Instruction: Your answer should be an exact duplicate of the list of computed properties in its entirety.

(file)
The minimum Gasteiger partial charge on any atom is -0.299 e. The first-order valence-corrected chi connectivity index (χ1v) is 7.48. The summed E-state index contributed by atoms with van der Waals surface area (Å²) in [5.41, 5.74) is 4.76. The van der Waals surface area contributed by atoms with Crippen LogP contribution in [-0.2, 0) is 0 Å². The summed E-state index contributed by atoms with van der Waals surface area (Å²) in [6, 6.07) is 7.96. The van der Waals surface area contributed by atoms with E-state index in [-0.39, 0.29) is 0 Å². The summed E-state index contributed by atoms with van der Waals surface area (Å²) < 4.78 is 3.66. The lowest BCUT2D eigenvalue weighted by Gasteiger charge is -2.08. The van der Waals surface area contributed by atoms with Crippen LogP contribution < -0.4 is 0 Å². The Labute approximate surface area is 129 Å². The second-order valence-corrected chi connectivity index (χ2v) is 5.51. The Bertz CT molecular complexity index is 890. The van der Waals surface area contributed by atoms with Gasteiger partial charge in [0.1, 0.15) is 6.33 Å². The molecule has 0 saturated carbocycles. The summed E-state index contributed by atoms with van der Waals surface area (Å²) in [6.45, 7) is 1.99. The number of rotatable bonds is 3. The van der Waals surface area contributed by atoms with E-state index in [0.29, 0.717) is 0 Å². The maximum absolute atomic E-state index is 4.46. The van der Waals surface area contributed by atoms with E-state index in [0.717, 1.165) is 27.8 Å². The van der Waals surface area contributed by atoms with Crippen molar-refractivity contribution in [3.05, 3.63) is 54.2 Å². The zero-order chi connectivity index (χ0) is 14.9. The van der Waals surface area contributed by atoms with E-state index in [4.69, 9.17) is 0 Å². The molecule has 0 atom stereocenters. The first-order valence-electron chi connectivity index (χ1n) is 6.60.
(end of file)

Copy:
The minimum Gasteiger partial charge on any atom is -0.299 e. The first-order valence-corrected chi connectivity index (χ1v) is 7.48. The summed E-state index contributed by atoms with van der Waals surface area (Å²) in [5.41, 5.74) is 4.76. The van der Waals surface area contributed by atoms with Crippen LogP contribution in [-0.2, 0) is 0 Å². The summed E-state index contributed by atoms with van der Waals surface area (Å²) in [6, 6.07) is 7.96. The van der Waals surface area contributed by atoms with E-state index in [-0.39, 0.29) is 0 Å². The summed E-state index contributed by atoms with van der Waals surface area (Å²) < 4.78 is 3.66. The lowest BCUT2D eigenvalue weighted by Gasteiger charge is -2.08. The van der Waals surface area contributed by atoms with Crippen LogP contribution < -0.4 is 0 Å². The Labute approximate surface area is 129 Å². The second-order valence-corrected chi connectivity index (χ2v) is 5.51. The Bertz CT molecular complexity index is 890. The van der Waals surface area contributed by atoms with Gasteiger partial charge in [0.1, 0.15) is 6.33 Å². The molecule has 0 saturated carbocycles. The summed E-state index contributed by atoms with van der Waals surface area (Å²) in [6.45, 7) is 1.99. The number of rotatable bonds is 3. The van der Waals surface area contributed by atoms with E-state index in [0.29, 0.717) is 0 Å². The maximum absolute atomic E-state index is 4.46. The van der Waals surface area contributed by atoms with E-state index in [0.717, 1.165) is 27.8 Å². The van der Waals surface area contributed by atoms with Crippen molar-refractivity contribution in [3.05, 3.63) is 54.2 Å². The zero-order chi connectivity index (χ0) is 14.9. The van der Waals surface area contributed by atoms with E-state index in [4.69, 9.17) is 0 Å². The molecule has 0 atom stereocenters. The first-order valence-electron chi connectivity index (χ1n) is 6.60.